There will be casualties as a result of COVID-19. Some we have already seen. One out of two Canadian small businesses will not be around at the end of this. The cost to an average small business, not lost revenue but accumulated costs, will be $320,000. This will put more and more people out of work than the over one million who already are because of COVID19. Many are in our sector, and sorry to say, there will be more job losses.
The return to normalcy will be slow and graduated. Most predictions are that, once all the restrictions are lifted, it will be 6-18 months before operational normalcy returns. Economic normalcy will take even longer. The most common predictions are that the beginning of normalcy will be in September, but then we have to await the second hit of COVID19. Until there is a vaccine, we are not returning to real normalcy.
For our industry, CSLS and others such as IEG are predicting that there will be a 30-45% decrease in sponsorship rights fees and activation dollars will decrease even further. As noted, the return to normalcy will take even longer, so the return of these sponsorship dollars will be 18-24 months or more down the line.
I know this sounds gloomy and is not the uplifting message you might have hoped for this Tuesday morning, but it is a reality check. Back in mid-March, one of the sector’s great leaders, Paul Alofs, expressed the thought that, as a result of COVID19, there will be a surge, purge, and merge in our industry, and especially in the charitable sector. He noted that there will be a huge surge in the need for services from social and health agencies, and also that many charities, non-profits, and others will not make it through COVID19 (just like businesses), and hence, the purge. In order to survive, many will merge. These words have been accurate.
In many of the sessions I am delivering and with some clients. I am talking about the need to merge so that they do not become part of the purge. Many smaller sport organizations, charities, and non-profits will end up having to declare bankruptcy just due to lack of cash flow. Sponsors may not return. They may not have the insight, human or financial capacity, or the capability to “pivot” to the new digital and virtual world of sponsorship (or operations overall) in the “new norm.” They will not be able to operate. I am not talking about surviving through the summer, but access to cash flow operations for the next 6, 12, or 24 months.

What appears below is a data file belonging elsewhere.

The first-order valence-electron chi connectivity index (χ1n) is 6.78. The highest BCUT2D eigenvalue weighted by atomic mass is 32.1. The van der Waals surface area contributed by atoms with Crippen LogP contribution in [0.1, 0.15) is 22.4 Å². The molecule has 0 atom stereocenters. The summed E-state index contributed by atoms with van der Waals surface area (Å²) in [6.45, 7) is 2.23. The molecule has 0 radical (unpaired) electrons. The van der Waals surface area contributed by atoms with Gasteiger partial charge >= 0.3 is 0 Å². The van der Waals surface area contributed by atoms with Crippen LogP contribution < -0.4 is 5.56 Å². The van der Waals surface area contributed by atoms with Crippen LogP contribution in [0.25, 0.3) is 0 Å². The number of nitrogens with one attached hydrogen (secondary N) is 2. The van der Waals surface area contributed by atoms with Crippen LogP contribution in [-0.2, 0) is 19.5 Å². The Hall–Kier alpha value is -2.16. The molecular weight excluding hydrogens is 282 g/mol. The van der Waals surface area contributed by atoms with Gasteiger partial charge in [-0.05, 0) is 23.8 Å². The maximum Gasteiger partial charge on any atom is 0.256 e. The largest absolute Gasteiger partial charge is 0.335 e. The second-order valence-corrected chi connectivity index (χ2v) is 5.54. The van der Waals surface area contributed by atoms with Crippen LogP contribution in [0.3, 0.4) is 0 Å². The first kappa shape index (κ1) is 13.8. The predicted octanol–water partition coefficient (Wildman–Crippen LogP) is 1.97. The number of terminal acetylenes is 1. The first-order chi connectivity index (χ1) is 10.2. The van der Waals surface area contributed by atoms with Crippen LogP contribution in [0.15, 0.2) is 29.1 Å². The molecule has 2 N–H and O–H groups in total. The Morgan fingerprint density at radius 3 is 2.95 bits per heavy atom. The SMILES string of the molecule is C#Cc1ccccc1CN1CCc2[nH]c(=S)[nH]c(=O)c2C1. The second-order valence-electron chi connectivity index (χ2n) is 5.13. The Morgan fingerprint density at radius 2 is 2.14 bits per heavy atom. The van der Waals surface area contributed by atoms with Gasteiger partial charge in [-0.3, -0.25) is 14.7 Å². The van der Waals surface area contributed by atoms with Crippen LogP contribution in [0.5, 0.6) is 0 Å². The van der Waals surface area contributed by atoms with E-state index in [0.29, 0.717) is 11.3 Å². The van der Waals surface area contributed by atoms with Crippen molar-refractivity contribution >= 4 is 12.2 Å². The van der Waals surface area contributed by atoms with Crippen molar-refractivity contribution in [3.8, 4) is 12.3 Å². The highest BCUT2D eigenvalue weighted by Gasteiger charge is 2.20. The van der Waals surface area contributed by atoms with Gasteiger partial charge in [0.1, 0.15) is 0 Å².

So before that happens, they need to work with like-minded and mission-similar organizations to amalgamate or even just amalgamate their sponsorship programs. Just last month, the Boys and Girl Clubs of Calgary and the Aspen Family and Community Network merged their operations. Also, last month on a webinar we delivered to CSTA, I spoke about the possible need for sport organizations to look at merging events such as provincial or national tournaments, or events with two or three factions of a sport and providing better ROI numbers for sponsors and opportunities for engagement. Or where a sport runs three different national events based on three disciplines within their sport, they might run one event with all three at the same time. I know many will say, “we cannot do that because…”
It is time to think differently. Organizations that have egos too large or boards that cannot change will be the ones that end up being part of the purge. As I also quoted last month, perhaps Charles Darwin said it best: “It is not the strongest of the species that survives, nor the most intelligent. It is the one that is most adaptable to change.”
For insights, feedback, and tips on managing your sponsorship program during COVID-19, during the recovery, and post COVID-19, check out our videos page on the Partnership Group – Sponsorship Specialists® website. There are several short clips, some longer ones, and full-blown webinars on COVID-19 and your sponsorship programs. Access is 100% free.
Please continue to practice social distancing, stay home when you can, stay in touch with others, and stay healthy.
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